Sadly I neglected to take any pictures of Erika’s cozy basement apartment in Napa and its gorgeous, expansive backyard, which brings me to an important disclaimer: This travelogue should in no way be taken as a comprehensive document of my journey. I’m actually at a bit of a loss to explain what triggers the "ooh grab the camera" instinct in me. Prior to digital camera technology, I was always disinterested in taking pictures of things. Stopping the moment to take a picture of it always gave me a twinge of discomfort, some sort of existential jet lag. Now that it’s so easy to snap a decent picture and because it’s much cheaper to click the shutter because I don’t have to buy film, I have no excuse. My camera fits in my jeans pocket, no extra fuss.

Sunday Erika and I wandered around downtown Napa. I actually went to Target to buy a pullover because that part of California was a lot colder than I had anticipated. Ironically the weather for the next three days was warmer than usual (setting a pleasant weather trend that followed me to an unseasonably cool Los Angeles). We checked out an antique store where I bought some old postcards and a Buckaroo Banzai comic book. I can’t tell you how excited the little nerd in me was to find that.

Later on we met up with Amy and the girls suggested we go to Sacramento. Why the hell not? It’s only an hour or so away. "Old Sack" in the downtown area of Sacramento is actually done up cowboy-style with wooden sidewalks, saloons, a steam locomotive and other assorted Silver Dollar City-esque trappings. Best of all, they have a record store that kicks ass, full of old jukeboxes. I bought 6 records: Sergio Mendes and Brasil ’66 (with unbelievable covers of "Wichita Lineman" and "Norwegian Wood"), Perez Prado, Wes Montgomery, Vaughn Monroe, John Abercrombie, and Louis Prima. More than I should have spent, but the store demanded I show my gratitude.

Afterward we went over to see a friend of Amy’s. The apartment was really cool, right over another record store. My pictures were terrible so you don’t get to see that, although as we walked to dinner, both Amy and I found this amusing enough to take a picture:

Unemployment was something of a theme for this trip, as my cousin David and friend Tracy were wrestling with joblessness. We went on to my next fantastic meal (Erika, what was that place called?), where we caught up with friends of friends, including a family of French folks. Their two kids were adorable. This one looks like a little Sammy Hagar:

This is Amy. She glows.

Erika glows, too, but I managed to screw up my pictures of her. Our meal was magical (I had the lamb sausage), and the generosity of our hosts was beyond compare. This was how life should be lived. I had to wonder:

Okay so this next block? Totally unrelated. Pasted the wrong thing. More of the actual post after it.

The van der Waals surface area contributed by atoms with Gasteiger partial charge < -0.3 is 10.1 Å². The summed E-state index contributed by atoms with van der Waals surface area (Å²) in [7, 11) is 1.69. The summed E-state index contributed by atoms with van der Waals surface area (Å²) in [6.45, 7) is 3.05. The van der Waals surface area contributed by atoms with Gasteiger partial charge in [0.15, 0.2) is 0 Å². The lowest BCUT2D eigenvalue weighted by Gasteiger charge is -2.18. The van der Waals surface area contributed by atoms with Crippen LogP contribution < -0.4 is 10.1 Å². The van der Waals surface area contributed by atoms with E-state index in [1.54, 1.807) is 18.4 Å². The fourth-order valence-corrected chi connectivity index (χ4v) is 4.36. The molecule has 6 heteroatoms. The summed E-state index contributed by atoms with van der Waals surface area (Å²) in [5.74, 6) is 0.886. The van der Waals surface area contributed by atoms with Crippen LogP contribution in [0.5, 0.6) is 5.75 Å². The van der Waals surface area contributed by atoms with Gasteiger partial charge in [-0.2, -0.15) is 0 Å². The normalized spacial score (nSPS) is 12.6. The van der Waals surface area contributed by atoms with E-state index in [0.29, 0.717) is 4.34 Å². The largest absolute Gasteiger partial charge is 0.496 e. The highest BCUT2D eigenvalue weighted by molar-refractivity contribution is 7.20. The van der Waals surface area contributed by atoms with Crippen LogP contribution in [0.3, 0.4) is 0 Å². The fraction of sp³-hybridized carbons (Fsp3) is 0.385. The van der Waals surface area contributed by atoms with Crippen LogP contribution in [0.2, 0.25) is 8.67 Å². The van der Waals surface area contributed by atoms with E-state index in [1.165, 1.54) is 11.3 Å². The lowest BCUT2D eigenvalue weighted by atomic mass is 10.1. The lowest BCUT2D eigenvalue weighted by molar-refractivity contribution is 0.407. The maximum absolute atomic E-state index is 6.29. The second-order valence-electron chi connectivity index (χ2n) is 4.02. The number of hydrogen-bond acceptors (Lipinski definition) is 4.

Day 3: Monday, September 19th

Erika had to go to work, so she dropped me off at the Vallejo ferry to San Francisco. I was off to explore the town on my own. I highly recommend this route into the city, as the downtown area just fades in from out of the fog.

With no particular destination in mind, I found the nearest phonebook and looked in the music section for guitars. After much walking, I found my way to the legendary Real Guitars, where I talked briefly with guitar tech extraordinaire Gary Brawer.

After that I walked up Haight street. My shoes weren’t very good for all the steep grades, so I took them off and walked around in my socks. I then came to Buena Vista Park, another steep trek. My socks met the challenge and I was rewarded with this vista:

At the top, I talked to a cyclist named John, and he completed my traveler’s trifecta: he thought I was local. He said, "you’re from around here, right?" and happily said no. I have also been assumed to be local in London and New York. I like to try to experience a place as someone who lives there (this is probably connected to my reluctance to take a lot of pictures).

At first I thought this sign, on the west slope of the park, was a mild joke. Then I realized it was likely a safeguard against pedophiles.

Walking to the end of Haight, I stopped at the also-legendary Amoeba Music. This is the place I want to die. So many $2 CDs I couldn’t stand it. I gave up after scouring only sections A through C. I switched to the $1 section and grabbed 8 CDs just because I liked their covers. I also picked up $5 CDs by ZZZZ, David Mead, and Doug Powell.

I asked the staff if there was a restroom available and they said "try McDonald’s next door." The sign at McDonald’s said "out of order, see public bathroom at Golden Gate Park." The sign there read, of course, "Out of Order." Gaaa. I wandered a bit before giving up and hailing a cab back to the Ferry Building.